DIY options for hydroseeding rentals appear limited. Big-box home and garden stores don’t seem to rent out hydroseeding equipment. The rental companies that target contractors rather than homeowners do rent the pumper equipment, but it’s pricey—it comes out to about $250 a day once you figure in fees like sales tax. A 600-gallon pumper unit for hydroseeding also weighs well over a ton before you add hundreds of gallons of slurry, so it’s really not anything the average homeowner could handle.

You can find home hydroseeding kits at home improvement stores and online. With these kits, you hook the container up to a hose and spray where you want to plant grass. For instance, a product called Hydro Mousse covers up to 500 square feet and is suggested for small areas such as bare patches your dog wears in the lawn. The bad news is that the product has received mostly negative reviews from consumers, with a 1.6-star rating (out of 5 stars) with more than 1,400 reviews at

Is hydroseeding the solution for you?

If your grass isn’t the thick, green carpet you crave, you might wonder if you should try hydroseeding.

Hydroseeding is typically used when you are trying to establish a new lawn. Homebuilders use it around new homes, for instance. But if you have an established yard, there may be better solutions than starting from scratch, especially since it would entail pulling out the old grass or tilling it into the ground, prepping the soil, and waiting for a full crop of grass to mature.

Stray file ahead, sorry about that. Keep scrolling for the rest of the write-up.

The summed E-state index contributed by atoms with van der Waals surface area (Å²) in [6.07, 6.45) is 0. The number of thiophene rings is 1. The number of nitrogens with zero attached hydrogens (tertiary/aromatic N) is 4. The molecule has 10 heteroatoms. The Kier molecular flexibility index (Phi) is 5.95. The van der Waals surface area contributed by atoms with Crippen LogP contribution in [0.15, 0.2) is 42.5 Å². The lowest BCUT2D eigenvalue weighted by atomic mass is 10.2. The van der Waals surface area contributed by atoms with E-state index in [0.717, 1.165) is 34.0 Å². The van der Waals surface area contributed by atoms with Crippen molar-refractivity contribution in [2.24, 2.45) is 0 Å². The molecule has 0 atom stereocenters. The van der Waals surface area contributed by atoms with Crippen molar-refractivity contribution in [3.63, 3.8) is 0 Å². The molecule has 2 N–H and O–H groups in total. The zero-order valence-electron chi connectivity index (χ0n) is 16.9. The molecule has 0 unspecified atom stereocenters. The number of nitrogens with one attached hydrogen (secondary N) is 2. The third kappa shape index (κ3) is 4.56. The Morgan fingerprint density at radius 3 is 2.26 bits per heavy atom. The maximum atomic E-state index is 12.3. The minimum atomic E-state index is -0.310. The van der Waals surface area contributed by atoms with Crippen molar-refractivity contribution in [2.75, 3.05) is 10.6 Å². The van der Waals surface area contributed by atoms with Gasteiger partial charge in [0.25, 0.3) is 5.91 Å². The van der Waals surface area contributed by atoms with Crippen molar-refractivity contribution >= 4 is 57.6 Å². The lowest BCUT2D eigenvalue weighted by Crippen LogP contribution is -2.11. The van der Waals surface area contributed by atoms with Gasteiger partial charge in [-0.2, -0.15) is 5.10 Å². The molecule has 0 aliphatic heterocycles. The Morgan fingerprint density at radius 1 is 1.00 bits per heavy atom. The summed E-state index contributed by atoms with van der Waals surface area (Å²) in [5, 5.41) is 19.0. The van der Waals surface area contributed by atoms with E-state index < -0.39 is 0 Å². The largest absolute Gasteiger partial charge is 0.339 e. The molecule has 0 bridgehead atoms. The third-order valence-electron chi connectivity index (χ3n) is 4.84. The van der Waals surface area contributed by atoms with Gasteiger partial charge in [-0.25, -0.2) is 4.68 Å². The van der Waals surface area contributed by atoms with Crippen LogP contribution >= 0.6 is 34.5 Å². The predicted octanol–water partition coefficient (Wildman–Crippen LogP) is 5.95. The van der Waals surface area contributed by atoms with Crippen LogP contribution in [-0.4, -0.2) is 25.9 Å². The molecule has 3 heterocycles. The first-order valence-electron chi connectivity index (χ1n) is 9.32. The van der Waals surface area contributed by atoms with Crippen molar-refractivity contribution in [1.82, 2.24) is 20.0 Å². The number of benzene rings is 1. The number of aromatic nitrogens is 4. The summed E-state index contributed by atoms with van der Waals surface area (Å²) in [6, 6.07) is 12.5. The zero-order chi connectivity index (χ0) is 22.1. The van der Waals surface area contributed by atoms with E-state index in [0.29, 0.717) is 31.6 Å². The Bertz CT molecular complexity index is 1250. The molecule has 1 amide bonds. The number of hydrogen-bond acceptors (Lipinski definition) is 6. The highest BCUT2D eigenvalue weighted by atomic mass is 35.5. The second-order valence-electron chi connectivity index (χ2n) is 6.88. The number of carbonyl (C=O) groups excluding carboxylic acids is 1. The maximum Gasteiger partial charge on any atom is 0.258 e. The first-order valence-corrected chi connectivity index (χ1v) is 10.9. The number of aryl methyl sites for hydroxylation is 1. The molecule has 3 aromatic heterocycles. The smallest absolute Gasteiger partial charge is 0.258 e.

Here are some common lawn problems and solutions:

  • Circles of dead grass. If you have circular, yellowish patches, it could be ring spot or summer patch. You need to reduce soil compaction by aerating and make sure the lawn is properly fertilized.
  • Rings or arc of mushrooms. Called fairy rings, these can be accompanied by a ring or arc of dark green grass, with or without a band of dead turf. These are often caused by thatch accumulation. Core aeration and fertilizer will help.
  • Reddish brown powdery areas on the grass. This is rust, and it means the area is too shady, the ground is too dry, and the plants need more nitrogen. Prune surrounding landscape plants to increase the amount of light the grass gets. Watering and a light round of fertilizer will help, too.

Thin, patchy grass, with bare spots all over the lawn. Overseeding your lawn can result in thicker, better looking grass that’s better prepared to fight off disease and pests.

Spray on grass seed, known as hydroseeding, is a method of applying grass seed to soil using a mixture of grass seed, water, fiber mulch, and other additives such as fertilizers. See if spray-on grass seed is right for your lawn.